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Wu-Tang Killa Bees: The Swarm Volume 1 Album reviews.

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Wu-Tang Killa Bees: The Swarm Volume 1

Various

Release Date: 07.21.98
Record label: wu-tang records
Genre(s): Rap, Hip-Hop, R&B, etc.

60 Music-Critic Score
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On A Swarm
by: tom reiter


The Wu family is back at it again with another one of The RZA’s ingenious ideas, an album featuring up and coming Wu artists that will be releasing albums in the future.  It also features some solo and duet songs with some of the veteran Wu-Tang Clan members.  It doesn’t look like it’s much of a CD by it’s cover, but once you pop it in the deck get ready for a surprise.


The cd includes several songs, so it is hard to critique each one.  But there are several tracks that really stand out.   The first song that does is "Concrete Jungle" by Sunz of Man.  The beat they sample sounds like it is one from the 36 Chamber album.  The Sunz of Man fit the Wu family perfect, they have the raw voices and rugged beats over smooth samples.  They finally released their own album (after several years of waiting).


Shyheim, aka The Rugged Child, makes an appearance on the cd as well.  His voice has grown up a bit since his last album, but his style hasn’t changed.  He’s part of the Wu family, but doesn’t have the same sound.   His style is more like the common New York sound. His song is ok. "Execute Them" is a phat track.  It features seasoned veterans Raekwon, Inspectah Deck, and Mastakilla, as well as newcomer Street Life.  It’s based on a piano sample with some mean sounding base tones fading in at the appropriate times and the phrase "execute them" inserted periodically.  Of course, the "execute them" sample comes from an old martial arts flick, as is the Wu style.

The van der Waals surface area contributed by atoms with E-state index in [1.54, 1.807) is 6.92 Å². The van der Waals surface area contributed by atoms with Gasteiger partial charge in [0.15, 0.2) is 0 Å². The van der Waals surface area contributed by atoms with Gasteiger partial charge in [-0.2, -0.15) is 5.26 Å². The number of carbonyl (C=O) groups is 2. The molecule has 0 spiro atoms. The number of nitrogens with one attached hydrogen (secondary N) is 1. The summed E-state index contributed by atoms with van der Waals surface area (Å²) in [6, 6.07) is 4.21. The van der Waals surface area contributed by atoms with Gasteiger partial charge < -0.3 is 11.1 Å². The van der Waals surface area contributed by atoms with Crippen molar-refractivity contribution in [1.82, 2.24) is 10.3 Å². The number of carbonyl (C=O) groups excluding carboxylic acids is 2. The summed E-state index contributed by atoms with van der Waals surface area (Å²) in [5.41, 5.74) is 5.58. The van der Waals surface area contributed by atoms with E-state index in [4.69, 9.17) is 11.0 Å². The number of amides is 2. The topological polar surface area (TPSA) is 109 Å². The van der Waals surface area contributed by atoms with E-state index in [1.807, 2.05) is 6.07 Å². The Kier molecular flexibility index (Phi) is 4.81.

Listeners get a good taste of new group A.I.G. with their two songs, "The Legacy" and "Bronx War Stories."  This is aight ‘cause they are very talented.  After "Bronx War Stories," RZA, who goes by Bobby Digital on the album, gets his chance to lay down some of his intellect on "And Justice For All," which also features Killarmy and Method Man.  Killarmy’s familiar chants add support as the chorus.  A few other tracks that stick out are "Cobra Clutch" by Ghostface Killa and "Where Was Heaven" by Wu Syndicates.


Fans of the original 36 Chambers album will love this cd. It reaches back to the original styles of the Wu. 27-Aug-1998 11:30 AM